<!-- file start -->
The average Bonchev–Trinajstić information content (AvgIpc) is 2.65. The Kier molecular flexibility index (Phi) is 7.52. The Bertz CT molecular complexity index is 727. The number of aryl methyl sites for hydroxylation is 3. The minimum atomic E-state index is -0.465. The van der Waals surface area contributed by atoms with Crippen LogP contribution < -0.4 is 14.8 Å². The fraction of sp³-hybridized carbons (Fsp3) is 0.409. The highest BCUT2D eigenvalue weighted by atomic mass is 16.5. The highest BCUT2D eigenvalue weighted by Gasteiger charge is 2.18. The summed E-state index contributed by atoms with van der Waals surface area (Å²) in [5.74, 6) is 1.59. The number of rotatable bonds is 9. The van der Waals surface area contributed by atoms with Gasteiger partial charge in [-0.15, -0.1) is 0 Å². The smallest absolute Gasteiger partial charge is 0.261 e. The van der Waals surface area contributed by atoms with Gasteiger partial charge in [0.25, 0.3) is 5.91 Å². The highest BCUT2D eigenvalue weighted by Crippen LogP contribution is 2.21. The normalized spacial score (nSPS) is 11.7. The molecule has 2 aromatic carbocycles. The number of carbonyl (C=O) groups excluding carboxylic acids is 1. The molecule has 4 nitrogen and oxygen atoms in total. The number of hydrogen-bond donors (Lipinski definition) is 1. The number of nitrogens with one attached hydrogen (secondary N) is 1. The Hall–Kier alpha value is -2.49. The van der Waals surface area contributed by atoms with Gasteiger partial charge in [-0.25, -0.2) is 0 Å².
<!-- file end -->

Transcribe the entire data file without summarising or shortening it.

The average Bonchev–Trinajstić information content (AvgIpc) is 2.65. The Kier molecular flexibility index (Phi) is 7.52. The Bertz CT molecular complexity index is 727. The number of aryl methyl sites for hydroxylation is 3. The minimum atomic E-state index is -0.465. The van der Waals surface area contributed by atoms with Crippen LogP contribution < -0.4 is 14.8 Å². The fraction of sp³-hybridized carbons (Fsp3) is 0.409. The highest BCUT2D eigenvalue weighted by atomic mass is 16.5. The highest BCUT2D eigenvalue weighted by Gasteiger charge is 2.18. The summed E-state index contributed by atoms with van der Waals surface area (Å²) in [5.74, 6) is 1.59. The number of rotatable bonds is 9. The van der Waals surface area contributed by atoms with Gasteiger partial charge in [-0.15, -0.1) is 0 Å². The smallest absolute Gasteiger partial charge is 0.261 e. The van der Waals surface area contributed by atoms with Gasteiger partial charge in [0.25, 0.3) is 5.91 Å². The highest BCUT2D eigenvalue weighted by Crippen LogP contribution is 2.21. The normalized spacial score (nSPS) is 11.7. The molecule has 2 aromatic carbocycles. The number of carbonyl (C=O) groups excluding carboxylic acids is 1. The molecule has 4 nitrogen and oxygen atoms in total. The number of hydrogen-bond donors (Lipinski definition) is 1. The number of nitrogens with one attached hydrogen (secondary N) is 1. The Hall–Kier alpha value is -2.49. The van der Waals surface area contributed by atoms with Gasteiger partial charge in [-0.25, -0.2) is 0 Å².